9. Elicit vs illicit

In order not to confuse these two words, you should try to remember that elicit is a verb, whereas illicit is an adjective. The former one means to evoke or to call forth, while the latter has the meaning of illegal.

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It is a common belief that the color blue can elicit feelings of depression. Selling the alcohol to minors is illicit. Your behavior can elicit some illicit actions.

10. Affect vs effect

How many times have you found yourself in a situation where you are not sure which one of these you should use? Don’t worry, you are most certainly not the only one. Both of these words can be used as verbs as well as nouns, and maybe this is where the confusion is born. The most common way to distinguish these two is when you are using affect as a verb and effect as a noun. But, wait for it, because there is more than that.

Affect, as a verb, means to produce or to act on. For example: Bad weather affected the number of visitors on the music festival. Although it is mostly used as a verb, to have an impact on something or someone, it can also be used as a noun. In that case, affect is used to express feelings, emotions or facial expressions (usually in the terminology of psychology).

Effect, as a noun, usually represents a result as in – You can try to do it, but I am confident that it will have no effect. If used as a verb, it means to produce something as an effect. The synonyms are make something happen or bring about.

11. Advise vs advice

Unlike the previous set, these two are actually very simple to remember and to understand. Advise is a verb and it means to offer an opinion or, simply said, to give advice. Advice is a noun and it represents the offered opinion or recommendation in order to successfully conduct certain actions.

She strongly advised me not to give any advice to him.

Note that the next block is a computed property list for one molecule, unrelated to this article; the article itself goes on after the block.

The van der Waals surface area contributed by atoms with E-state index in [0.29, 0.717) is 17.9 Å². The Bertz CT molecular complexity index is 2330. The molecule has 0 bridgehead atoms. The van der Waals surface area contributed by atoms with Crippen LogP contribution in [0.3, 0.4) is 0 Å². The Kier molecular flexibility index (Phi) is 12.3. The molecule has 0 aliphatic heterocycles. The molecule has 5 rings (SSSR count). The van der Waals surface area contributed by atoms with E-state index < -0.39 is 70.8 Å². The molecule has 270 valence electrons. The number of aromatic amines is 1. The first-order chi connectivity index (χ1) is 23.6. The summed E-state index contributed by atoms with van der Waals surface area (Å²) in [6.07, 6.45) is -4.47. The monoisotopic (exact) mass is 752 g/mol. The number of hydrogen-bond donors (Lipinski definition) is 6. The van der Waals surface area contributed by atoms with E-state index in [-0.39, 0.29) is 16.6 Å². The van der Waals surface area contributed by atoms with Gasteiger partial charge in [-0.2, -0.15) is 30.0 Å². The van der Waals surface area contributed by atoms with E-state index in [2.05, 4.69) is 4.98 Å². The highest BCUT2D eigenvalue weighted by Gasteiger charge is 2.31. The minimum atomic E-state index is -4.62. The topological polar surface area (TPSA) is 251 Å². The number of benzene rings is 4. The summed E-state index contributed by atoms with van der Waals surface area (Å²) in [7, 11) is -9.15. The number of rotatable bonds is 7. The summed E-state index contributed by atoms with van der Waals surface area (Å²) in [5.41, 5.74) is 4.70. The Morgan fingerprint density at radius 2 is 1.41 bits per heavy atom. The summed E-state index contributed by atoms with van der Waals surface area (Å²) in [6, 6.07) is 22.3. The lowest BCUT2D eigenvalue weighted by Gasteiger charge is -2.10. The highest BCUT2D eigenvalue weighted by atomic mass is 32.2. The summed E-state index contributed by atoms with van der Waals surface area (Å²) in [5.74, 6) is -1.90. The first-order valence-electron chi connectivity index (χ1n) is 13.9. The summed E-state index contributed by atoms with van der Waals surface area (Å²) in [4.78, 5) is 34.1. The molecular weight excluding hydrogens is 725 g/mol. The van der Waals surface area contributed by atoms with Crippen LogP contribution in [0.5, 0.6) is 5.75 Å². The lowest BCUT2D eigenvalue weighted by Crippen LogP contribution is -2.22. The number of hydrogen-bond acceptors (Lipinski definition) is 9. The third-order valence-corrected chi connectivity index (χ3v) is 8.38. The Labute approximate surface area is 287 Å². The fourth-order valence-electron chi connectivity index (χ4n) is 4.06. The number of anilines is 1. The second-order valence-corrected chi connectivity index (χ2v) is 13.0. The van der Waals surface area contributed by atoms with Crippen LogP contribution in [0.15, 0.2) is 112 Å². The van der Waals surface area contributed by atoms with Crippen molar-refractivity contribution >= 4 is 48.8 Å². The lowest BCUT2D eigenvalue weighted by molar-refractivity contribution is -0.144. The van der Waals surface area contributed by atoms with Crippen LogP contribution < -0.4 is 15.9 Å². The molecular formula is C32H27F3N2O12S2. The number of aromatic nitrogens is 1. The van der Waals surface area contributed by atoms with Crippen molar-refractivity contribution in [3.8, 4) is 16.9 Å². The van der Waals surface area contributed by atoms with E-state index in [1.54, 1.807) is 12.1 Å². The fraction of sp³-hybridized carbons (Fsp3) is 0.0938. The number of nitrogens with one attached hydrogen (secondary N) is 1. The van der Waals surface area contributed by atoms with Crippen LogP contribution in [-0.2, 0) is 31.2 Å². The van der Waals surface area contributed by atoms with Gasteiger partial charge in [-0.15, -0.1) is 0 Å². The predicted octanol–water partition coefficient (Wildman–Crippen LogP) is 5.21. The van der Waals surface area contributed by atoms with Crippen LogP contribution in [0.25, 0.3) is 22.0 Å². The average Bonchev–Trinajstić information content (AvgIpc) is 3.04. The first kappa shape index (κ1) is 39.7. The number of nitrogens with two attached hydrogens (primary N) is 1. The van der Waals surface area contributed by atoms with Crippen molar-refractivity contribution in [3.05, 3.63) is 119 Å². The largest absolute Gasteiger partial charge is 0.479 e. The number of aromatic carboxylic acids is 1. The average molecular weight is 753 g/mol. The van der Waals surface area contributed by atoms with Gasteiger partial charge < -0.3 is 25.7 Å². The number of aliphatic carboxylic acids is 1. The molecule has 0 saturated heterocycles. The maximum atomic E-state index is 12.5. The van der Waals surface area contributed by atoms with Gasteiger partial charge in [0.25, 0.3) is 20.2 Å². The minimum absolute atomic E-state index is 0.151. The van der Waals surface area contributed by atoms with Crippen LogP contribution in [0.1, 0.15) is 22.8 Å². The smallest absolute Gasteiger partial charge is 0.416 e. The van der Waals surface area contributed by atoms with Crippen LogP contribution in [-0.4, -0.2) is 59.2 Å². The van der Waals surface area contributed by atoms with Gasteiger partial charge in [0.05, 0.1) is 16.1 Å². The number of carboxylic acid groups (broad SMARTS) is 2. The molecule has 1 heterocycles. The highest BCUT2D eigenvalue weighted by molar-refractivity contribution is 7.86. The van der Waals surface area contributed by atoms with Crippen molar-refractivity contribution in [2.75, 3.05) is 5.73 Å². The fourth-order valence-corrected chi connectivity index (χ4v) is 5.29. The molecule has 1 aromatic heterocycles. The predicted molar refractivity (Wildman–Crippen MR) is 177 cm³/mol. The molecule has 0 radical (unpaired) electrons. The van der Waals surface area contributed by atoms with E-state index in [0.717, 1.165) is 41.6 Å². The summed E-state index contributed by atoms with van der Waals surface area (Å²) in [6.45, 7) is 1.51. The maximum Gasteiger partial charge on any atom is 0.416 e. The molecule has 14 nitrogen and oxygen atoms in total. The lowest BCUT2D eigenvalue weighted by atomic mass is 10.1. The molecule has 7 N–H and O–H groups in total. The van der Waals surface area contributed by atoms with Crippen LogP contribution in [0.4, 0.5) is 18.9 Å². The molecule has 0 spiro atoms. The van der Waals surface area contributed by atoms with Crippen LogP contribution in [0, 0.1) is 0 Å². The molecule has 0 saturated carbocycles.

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12. Disinterested vs uninterested

Let’s say you are a student and the exercise you are doing is adding negative prefixes. At one point, you are confused about the word interested. Is it disinterested or uninterested? Actually, if you just need to add suffixes, both are perfectly fine. However, the meaning isn’t the same.

If somebody is uninterested, he or she is bored. They have no interest whatsoever. Imagine the situation where you and your friend are strongly arguing about something. Unable to find a solution, or better yet, a compromise, you seek help from a friend of yours. If he is uninterested, you need to find another person to help or try to sort it out between yourselves. If, on the other hand, your friend is disinterested, he might help you because he is unbiased in this situation.

13. Lose vs loose

If you lose something, it means that you fail to keep it or you simply didn’t win. Lose is a verb, and it is commonly confused with loose. Loose is an adjective (but it can also be a verb) and it is used to described something that isn’t tight or isn’t bound together.

Mom where are my trousers? I have no idea, you probably lost them. Never mind I’ve found them. But they seem too loose. I think I need a belt.

14. Farther vs further

The everlasting dilemma – when to use farther and when further? Both of these are comparatives of far, but the meaning is slightly different. Farther is used to describe greater distances, a degree or a more advanced point. But so is further. So where is that difference then? Farther is used for physical distances, like farther down the road or farther to the left, whereas further is used for figurative ones.

15. Literarily vs figuratively

Completely two different words and for some strange reason, people tend to mix them up. Literarily describes the situation exactly as happened. If you want to use a metaphor, you will say figuratively.

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I was literarily speechless. – You didn’t know what to say and you remain silent.
Figuratively speaking, we are in the same boat as you. – It’s just a metaphor and you aren’t really in any kind of a boat. Just a figure of speech. Therefore the expression figuratively.